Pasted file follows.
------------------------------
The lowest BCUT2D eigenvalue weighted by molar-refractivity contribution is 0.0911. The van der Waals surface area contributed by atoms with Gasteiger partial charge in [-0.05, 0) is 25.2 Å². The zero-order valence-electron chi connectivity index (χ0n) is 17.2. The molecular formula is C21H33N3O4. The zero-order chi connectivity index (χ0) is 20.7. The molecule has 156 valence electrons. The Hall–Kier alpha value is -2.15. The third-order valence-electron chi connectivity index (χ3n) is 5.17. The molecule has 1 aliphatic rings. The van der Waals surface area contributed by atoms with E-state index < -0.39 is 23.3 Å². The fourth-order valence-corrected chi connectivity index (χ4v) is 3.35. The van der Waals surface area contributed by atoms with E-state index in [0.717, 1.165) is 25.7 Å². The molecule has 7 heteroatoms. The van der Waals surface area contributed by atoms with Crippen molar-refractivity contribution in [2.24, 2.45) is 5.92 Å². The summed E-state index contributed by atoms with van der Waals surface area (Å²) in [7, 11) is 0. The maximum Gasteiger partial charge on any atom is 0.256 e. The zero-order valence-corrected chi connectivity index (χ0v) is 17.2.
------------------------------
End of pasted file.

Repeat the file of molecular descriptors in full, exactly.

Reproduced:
The lowest BCUT2D eigenvalue weighted by molar-refractivity contribution is 0.0911. The van der Waals surface area contributed by atoms with Gasteiger partial charge in [-0.05, 0) is 25.2 Å². The zero-order valence-electron chi connectivity index (χ0n) is 17.2. The molecular formula is C21H33N3O4. The zero-order chi connectivity index (χ0) is 20.7. The molecule has 156 valence electrons. The Hall–Kier alpha value is -2.15. The third-order valence-electron chi connectivity index (χ3n) is 5.17. The molecule has 1 aliphatic rings. The van der Waals surface area contributed by atoms with E-state index < -0.39 is 23.3 Å². The fourth-order valence-corrected chi connectivity index (χ4v) is 3.35. The van der Waals surface area contributed by atoms with E-state index in [0.717, 1.165) is 25.7 Å². The molecule has 7 heteroatoms. The van der Waals surface area contributed by atoms with Crippen molar-refractivity contribution in [2.24, 2.45) is 5.92 Å². The summed E-state index contributed by atoms with van der Waals surface area (Å²) in [7, 11) is 0. The maximum Gasteiger partial charge on any atom is 0.256 e. The zero-order valence-corrected chi connectivity index (χ0v) is 17.2.